Are you and your local officials prepared for a potential destructive tsunami along the US east coast? An exercise scheduled for March 22 will help bring awareness to the threat, allowing local officials and residents to be ready when an actual threat arrives. (If any real tsunami threat occurs during the time period of the exercise, the exercise will be terminated.)
Tsunamis are giant waves caused by earthquakes or volcanic eruptions under the sea. Out in the depths of the ocean, tsunami waves do not dramatically increase in height. But as the waves travel towards land, they build up to higher and higher heights as the depth of the ocean decreases. The speed of tsunami waves depends on ocean depth rather than the distance from the source of the wave. Tsunami waves may travel as fast as jet planes over deep waters, only slowing down when reaching shallow waters. While tsunamis are often referred to as tidal waves, this name is discouraged by oceanographers because tides have little to do with these giant waves.
The National Oceanic and Atmospheric Administration (NOAA) and the U.S. National Tsunami Hazard Mitigation Program (NTHMP) are providing the framework for the LANTEX17 tsunami exercise, which is being conducted to assist tsunami preparedness efforts throughout the Atlantic region. Recent earthquakes and their associated tsunamis, such as those in Samoa (2009), Haiti (2010), Chile(2010, 2015), and Japan (2011) attest to the importance of proper planning for tsunami response. Similar recent exercises in the Pacific and Caribbean Basins have proven effective in strengthening preparedness levels of emergency management organizations. This exercise will provide simulated tsunami alert messages from the NOAA/NWS National Tsunami Warning Center (NTWC) for the eastern coasts of Canada and the United States as well as Puerto Rico and the US/British Virgin Islands.
The area where the simulation will occur is not a stranger to violent tsunami-generating earthquakes. The Africa-Eurasia plate boundary extends from the Mid-Atlantic ocean ridge triple junction near the Azores eastward to the Strait of Gibraltar. Here, the Africa plate rotates counterclockwise relative to the Eurasia plate at a rate of about 4 mm/year. While that motion is relatively slow compared to other active plate boundaries found elsewhere around the world, several large magnitude earthquakes have occurred here. In 1755, there was a 7.6 magnitude quake there; in 1816, a magnitude 7.6 quake struck here; in 1969, a 7.9 earthquake struck here.
A modeled tsunami from the simulated earthquake would impact the east coast of North America, with some areas impacted more than others. The model indicated a significant tsunami along the Canadian and Caribbean coasts, but with less impact elsewhere. Every earthquake has different characteristics, so what’s modeled in this simulation may be very different when a real earthquake does strike this region in the future.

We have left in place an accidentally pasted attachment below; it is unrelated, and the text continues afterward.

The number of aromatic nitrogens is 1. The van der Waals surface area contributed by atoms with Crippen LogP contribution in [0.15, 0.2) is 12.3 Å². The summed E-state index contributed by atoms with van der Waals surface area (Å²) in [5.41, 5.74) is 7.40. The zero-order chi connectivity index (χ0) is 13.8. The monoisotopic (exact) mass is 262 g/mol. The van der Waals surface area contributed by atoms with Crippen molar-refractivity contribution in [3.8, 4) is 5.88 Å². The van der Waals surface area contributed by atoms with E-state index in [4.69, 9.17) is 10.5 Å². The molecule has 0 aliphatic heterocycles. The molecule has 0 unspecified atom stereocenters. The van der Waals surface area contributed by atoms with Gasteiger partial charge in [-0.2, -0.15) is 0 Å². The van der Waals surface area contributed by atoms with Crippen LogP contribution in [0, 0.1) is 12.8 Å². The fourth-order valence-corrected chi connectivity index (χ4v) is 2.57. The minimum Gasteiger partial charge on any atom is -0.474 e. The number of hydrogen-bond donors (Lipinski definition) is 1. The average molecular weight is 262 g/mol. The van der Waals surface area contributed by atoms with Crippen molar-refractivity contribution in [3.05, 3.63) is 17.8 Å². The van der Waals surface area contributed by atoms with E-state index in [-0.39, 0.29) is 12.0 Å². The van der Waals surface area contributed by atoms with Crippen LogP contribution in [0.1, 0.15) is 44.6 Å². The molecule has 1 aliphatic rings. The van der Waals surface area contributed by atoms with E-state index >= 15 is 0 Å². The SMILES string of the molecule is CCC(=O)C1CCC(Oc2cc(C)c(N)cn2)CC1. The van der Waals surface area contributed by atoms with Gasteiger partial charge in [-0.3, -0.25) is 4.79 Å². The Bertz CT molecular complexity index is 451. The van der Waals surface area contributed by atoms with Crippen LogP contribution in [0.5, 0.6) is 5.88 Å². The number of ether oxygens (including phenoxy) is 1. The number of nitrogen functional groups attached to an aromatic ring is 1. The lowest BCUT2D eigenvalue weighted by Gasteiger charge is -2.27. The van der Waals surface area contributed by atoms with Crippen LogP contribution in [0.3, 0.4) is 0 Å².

After the simulated tsunami, test Tsunami Warning and Tsunami Advisory messages will be issued for residents of the U.S. East Coast, eastern Canada, and the Caribbean.
A tsunami warning is issued when a tsunami with the potential to generate widespread inundation is imminent, expected, or occurring. Warnings alert the public that dangerous coastal flooding accompanied by powerful currents is possible and may continue for several hours after initial arrival. Warnings alert emergency management officials to take action for the entire tsunami hazard zone. Appropriate actions to be taken by local officials may include the evacuation of low-lying coastal areas, and the re-positioning of ships to deep waters when there is time to safely do so. Warnings may be updated, adjusted geographically, downgraded, or canceled. To provide the earliest possible alert, initial warnings are normally based only on seismic information.
A tsunami advisory is issued when a tsunami with the potential to generate strong currents or waves dangerous to those in or very near the water is imminent, expected, or occurring. The threat may continue for several hours after initial arrival, but significant inundation is not expected for areas under an advisory. Appropriate actions to be taken by local officials may include closing beaches, evacuating harbors and marinas, and the repositioning of ships to deep waters when there is time to safely do so. Advisories are normally updated to continue the advisory, expand/contract affected areas, upgrade to a warning, or cancel the advisory.